This essay will argue that organizational culture can and, should be managed. Increased business competition, amalgamations, globalization, acquisitions, business alliances, and other developments have created the need for management of organizational culture. The context of management of organizational culture is fundamental to much of the successive work on organizational efficiency.
A central issue in management of organizational culture is how to overcome the Principle-Agent Problem and how to deal with the institutional theory. If a business is to effectively deal with an expanding government, it must make sure that its culture is well managed. To do so, organizational managers must learn how to prevail over the Principal Agent problem and the institutional theory. The Principal Agent problem is a description of a conflict of interests; that the principle (principle stakeholders, shareholders, etc.) earns profits on the performance of the organization whereby the agents (employees) usually earn unconditional wages. They are parallel but conflicting wants; the principle seeks the greatest return for the least pay whereby the agent seeks to do the least work for the greatest pay. The Principle-Agent Problem is found in many employer/employee associations especially when stakeholders employ top executives of corporations (Jackson and Carter 2000). The principle must always settle conflicts between organizational objectives and the incentives of the different subgroups within the organization. Good managers employ incentives, commands, and organizational culture to make sure that this is achieved. On the other hand, institutional theory deals with the deeper and more flexible features of social structure. It lays emphasis to the procedures through which structures, regulations, norms, and customs develop as reliable guiding principles for social behavior. It finds out how these elements are developed, diffused, implemented, and adapted in an organization. The notion of Institutional theory and organizational culture is important in organizations. The building blocks of institutions and cultures have the capacity of carrying with them different meanings even in a single organization or culture. Differences in interpretations of mutual symbols support the multiplicity on which cultures flourish and institutions rely. In the theory of organizational culture, issues of diversity are mainly dealt with through studying the different subcultures while institutional theory deals with diversify in institutional logistics (Jackson and Carter 2000). Therefore, the management has a role to play in mediating between these two issues (Principle-Agent Problem the institutional theory). This essay develops the argument that organizational culture can and should be managed in corporations in five sections. • Section 1 defines the meaning of organisational culture • Section 2 outlines the importance of organisational culture • Section 3 describes how organisational culture can be managed • Section 4 describes Culture and Management of Organizational Change Section 5 describes the implications for culture management This essay will thus show that organizational culture should be managed since it leads to improved coordination and integration in organizations with the result being improved organizational effectiveness. What is Organizational Culture?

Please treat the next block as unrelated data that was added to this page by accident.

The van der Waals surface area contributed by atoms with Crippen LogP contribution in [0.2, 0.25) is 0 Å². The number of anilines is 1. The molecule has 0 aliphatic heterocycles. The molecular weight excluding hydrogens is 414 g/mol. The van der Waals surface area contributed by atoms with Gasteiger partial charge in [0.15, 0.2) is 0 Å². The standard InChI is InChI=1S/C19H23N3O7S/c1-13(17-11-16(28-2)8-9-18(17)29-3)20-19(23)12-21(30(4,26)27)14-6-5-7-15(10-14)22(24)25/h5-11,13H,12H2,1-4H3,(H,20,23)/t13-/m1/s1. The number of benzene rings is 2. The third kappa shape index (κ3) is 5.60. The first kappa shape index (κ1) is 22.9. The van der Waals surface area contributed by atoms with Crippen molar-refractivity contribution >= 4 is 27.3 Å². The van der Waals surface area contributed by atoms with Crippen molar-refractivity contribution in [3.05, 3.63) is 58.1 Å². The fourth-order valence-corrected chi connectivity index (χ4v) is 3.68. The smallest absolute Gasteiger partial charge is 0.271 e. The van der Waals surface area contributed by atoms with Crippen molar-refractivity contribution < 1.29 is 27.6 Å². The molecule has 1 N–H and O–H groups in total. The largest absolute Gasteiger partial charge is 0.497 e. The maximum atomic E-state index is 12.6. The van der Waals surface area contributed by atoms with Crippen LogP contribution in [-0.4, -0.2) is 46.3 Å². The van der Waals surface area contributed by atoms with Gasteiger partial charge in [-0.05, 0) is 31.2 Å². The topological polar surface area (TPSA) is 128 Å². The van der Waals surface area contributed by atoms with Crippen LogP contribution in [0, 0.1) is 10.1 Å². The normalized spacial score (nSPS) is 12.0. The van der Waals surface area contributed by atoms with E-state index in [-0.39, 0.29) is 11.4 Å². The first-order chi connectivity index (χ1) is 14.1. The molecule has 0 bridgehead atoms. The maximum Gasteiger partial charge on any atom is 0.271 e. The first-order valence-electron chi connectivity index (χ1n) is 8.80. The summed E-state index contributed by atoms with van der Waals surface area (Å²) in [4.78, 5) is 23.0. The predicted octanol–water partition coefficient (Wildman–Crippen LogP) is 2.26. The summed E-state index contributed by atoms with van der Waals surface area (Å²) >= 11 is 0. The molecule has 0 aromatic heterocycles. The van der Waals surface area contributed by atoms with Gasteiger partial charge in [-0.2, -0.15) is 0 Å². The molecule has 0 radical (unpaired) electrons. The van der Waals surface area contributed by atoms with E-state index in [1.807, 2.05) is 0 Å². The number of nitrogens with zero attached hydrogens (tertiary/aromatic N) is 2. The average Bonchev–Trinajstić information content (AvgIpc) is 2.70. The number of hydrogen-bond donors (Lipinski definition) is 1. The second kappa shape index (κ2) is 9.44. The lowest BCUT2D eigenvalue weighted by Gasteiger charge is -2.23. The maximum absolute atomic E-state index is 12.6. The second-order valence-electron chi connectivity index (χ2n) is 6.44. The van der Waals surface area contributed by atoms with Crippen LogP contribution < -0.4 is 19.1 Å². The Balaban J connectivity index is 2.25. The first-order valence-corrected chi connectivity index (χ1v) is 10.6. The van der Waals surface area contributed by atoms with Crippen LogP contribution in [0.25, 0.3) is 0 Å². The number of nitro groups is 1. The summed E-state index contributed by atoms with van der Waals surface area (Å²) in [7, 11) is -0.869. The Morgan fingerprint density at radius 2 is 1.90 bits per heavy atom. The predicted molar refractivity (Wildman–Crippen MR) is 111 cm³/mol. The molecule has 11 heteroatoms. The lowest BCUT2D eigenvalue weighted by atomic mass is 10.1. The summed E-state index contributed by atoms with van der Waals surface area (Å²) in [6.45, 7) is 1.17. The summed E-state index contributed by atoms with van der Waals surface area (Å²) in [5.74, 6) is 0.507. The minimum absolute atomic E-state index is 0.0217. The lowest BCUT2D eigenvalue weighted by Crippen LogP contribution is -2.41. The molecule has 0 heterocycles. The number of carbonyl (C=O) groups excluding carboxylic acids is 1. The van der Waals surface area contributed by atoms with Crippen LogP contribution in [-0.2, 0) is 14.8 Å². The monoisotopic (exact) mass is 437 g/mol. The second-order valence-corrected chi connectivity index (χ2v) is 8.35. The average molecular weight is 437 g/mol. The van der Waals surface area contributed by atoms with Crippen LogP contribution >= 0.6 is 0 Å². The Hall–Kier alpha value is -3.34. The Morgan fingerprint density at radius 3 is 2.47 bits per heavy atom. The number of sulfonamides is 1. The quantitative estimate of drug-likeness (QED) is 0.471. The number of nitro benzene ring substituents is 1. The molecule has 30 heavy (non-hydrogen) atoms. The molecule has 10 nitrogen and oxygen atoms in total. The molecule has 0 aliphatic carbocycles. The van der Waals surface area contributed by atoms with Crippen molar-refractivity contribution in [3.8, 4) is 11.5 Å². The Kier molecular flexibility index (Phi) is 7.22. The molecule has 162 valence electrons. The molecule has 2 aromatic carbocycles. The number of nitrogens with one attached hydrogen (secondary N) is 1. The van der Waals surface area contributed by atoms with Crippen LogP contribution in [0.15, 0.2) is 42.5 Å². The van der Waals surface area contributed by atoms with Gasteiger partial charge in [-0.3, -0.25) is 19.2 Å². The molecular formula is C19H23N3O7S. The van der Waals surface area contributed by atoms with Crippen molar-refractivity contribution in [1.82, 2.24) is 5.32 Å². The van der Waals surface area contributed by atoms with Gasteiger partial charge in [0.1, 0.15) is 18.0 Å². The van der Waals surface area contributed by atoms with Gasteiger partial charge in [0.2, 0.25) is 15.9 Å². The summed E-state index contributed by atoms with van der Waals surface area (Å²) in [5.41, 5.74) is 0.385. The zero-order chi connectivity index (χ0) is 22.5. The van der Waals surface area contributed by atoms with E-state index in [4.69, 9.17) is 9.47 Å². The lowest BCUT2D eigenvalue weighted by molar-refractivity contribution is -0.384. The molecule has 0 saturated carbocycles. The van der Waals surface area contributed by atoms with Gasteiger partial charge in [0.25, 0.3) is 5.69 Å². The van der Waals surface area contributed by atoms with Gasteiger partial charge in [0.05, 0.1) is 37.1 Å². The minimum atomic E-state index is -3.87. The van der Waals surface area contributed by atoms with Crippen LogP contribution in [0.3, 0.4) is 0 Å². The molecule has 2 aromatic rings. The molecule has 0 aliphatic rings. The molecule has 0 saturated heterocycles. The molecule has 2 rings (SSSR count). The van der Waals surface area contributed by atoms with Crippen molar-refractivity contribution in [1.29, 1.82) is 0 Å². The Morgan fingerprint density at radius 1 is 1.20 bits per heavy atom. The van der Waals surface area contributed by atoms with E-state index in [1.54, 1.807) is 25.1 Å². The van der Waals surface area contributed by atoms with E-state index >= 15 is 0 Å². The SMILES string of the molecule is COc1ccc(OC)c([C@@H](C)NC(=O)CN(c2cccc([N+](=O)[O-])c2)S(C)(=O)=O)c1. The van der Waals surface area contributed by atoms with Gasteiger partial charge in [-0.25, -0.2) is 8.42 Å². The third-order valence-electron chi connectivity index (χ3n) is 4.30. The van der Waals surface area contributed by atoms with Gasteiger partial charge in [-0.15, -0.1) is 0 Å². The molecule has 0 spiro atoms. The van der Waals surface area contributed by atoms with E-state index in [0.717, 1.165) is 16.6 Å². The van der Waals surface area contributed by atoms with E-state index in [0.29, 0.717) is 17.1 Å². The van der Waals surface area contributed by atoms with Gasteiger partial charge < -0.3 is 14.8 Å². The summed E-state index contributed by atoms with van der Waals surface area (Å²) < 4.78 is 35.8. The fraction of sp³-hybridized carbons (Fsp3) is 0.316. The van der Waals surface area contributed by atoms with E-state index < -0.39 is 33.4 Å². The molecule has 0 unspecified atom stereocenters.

Organizational culture refers to the set of mutual values, beliefs and expectations that govern the way members of an organization approach their duties in the work place and interrelate with one another. Research shows that organizational culture is quite different from other world cultures. It lays emphasis on how workers describe their colleagues and the kind of stories they share with one another. According to Schein 1980, organizational culture is “a pattern of...